Compression socks work to stimulate circulation in your legs and feet by helping push fluids and blood out of your legs and back up to the heart. They create a gradient of pressure by having a snug fit around the ankle, with the tightness gradually reducing towards the top of the sock which lands just below the knee. This pressure gradient helps prevent swelling and fatigue after a long day of work and activity, and creates better venous pressure.


Now, to answer the question, “Should I wear Compression Socks to bed?”


The short answer is: No.


Compression socks are meant to improve circulation by increasing blood flow. When you’re standing or sitting, blood pools in your lower extremities and fights against gravity to flow back to the heart. Assuming the majority of people sleep horizontally by laying down in a bed, Compression Socks typically aren’t needed to encourage blood flow.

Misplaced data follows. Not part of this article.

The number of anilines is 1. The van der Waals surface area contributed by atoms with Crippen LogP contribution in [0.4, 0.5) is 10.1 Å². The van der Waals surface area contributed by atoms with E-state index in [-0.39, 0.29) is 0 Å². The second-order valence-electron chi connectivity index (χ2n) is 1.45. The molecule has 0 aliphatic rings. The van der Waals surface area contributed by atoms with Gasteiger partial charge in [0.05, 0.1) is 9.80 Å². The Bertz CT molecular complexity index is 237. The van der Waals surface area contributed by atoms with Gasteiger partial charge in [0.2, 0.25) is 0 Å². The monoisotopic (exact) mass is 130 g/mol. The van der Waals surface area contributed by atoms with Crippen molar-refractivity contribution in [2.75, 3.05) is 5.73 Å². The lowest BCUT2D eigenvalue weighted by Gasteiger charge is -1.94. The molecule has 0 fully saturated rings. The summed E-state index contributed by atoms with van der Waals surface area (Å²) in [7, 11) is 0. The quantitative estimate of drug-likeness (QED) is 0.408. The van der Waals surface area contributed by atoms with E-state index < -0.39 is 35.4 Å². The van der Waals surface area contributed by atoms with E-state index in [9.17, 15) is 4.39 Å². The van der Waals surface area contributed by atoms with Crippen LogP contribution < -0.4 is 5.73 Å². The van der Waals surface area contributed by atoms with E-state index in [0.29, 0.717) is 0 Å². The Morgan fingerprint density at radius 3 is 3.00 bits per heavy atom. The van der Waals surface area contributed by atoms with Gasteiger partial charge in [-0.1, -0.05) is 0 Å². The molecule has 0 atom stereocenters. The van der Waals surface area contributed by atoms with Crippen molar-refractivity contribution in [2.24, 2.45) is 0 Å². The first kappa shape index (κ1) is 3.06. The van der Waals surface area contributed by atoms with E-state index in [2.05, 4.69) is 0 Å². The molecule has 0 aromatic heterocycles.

When you’re laying down, your legs are at the same horizontal level as your heart. In this position, gravity doesn’t pull on your blood the same way that it typically would when you’re standing or sitting throughout the day.


With that being said, if you feel as though your body can benefit while you sleep from the increased circulation Compression Socks offer, speak with your physician. It is important to always consult your physician to determine the best course of action for your health.


While we don’t recommend wearing Compression Socks while you sleep, there are so many other circumstances where your body can benefit from compression therapy! Here are a few examples: